• A commercial scraper which is a theming proxy with fancy UI e.g.
  • Client-side transformations with Javascript, like Mobilize.js
  • Have a separately maintained mobile site, using mobile specific CMS with information duplicated by hand or using a custom integration. Suits for large organizations where the marketing budget is big and internal communications are an issue.

What strategy you should use depends on your IT skill, organization structure and business goals. You need to balance between the wanted user experience level, budget and available competence.

3. Tools for mobile site building

Since mobile sites are normal HTML there is no need to have specific “mobile SDK” or “mobile IDE”.

When you are working on mobile HTML, excluding the device testing phase, a normal web browser fine. Use Firefox + Firebug or Chrome/Safari + developer tools. You usually don’t want to develop on mobile browsers directly, as they lack CSS inspection tools, Javascript debugger or any interaction with the HTML page source.

Note: Opera mobile browsers provide some decent HTML, CSS and Javascript remote debugging capabilities thru their Dragonfly debugging toolbar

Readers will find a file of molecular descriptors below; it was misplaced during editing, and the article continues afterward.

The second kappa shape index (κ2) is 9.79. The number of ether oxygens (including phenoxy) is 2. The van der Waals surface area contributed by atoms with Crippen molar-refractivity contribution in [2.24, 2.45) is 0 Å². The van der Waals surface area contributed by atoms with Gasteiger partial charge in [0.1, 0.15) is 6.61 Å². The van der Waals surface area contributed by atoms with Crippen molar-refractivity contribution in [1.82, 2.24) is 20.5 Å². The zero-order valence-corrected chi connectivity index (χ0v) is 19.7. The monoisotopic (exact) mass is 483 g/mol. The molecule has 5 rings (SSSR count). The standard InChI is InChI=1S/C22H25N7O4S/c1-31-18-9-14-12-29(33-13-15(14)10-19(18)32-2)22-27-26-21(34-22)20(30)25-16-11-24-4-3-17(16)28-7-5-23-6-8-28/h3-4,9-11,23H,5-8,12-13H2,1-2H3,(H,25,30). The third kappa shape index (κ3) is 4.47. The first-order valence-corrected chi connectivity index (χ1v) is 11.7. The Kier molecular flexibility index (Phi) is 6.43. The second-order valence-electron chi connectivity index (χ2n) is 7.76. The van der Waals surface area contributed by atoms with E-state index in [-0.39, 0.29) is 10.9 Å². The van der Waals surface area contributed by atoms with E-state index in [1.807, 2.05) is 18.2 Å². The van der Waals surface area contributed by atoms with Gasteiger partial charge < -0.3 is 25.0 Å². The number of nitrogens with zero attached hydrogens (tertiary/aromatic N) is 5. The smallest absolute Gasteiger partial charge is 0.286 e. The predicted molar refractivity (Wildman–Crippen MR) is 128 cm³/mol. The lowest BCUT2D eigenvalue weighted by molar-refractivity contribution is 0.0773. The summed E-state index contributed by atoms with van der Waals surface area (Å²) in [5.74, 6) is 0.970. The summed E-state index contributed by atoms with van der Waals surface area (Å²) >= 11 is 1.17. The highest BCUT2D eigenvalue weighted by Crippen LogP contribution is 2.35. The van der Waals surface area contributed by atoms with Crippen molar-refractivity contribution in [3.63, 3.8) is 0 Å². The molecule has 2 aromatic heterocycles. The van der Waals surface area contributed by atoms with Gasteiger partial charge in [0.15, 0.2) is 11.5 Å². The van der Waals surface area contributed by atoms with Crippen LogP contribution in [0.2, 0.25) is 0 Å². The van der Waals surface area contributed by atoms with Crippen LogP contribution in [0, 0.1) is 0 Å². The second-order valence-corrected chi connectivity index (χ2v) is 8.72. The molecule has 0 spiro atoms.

4. Spoofing the development browser as mobile

When mobilizing a web site with responsive design, the only trick you usually need to pull is to shortcut the responsive CSS loading so that the development browser loads the mobile stylesheets.

You can do this in your own code level: instead of selectively load mobile.css file force it to be loaded in the desktop browser too by hardcoding mobile.css to be loaded for all browsers.

You could include a server-side conditions which allow you to perform the spoofing using an URL parameter:

On Javascript level touch events might also needs spoofing.

Note: It is not worth of doing mobile development using Internet Explorer as the development browser. Microsoft has recently improved their track record regarding open web standards, but they still have few years catch up to do in order to be able to match the pace of the competition.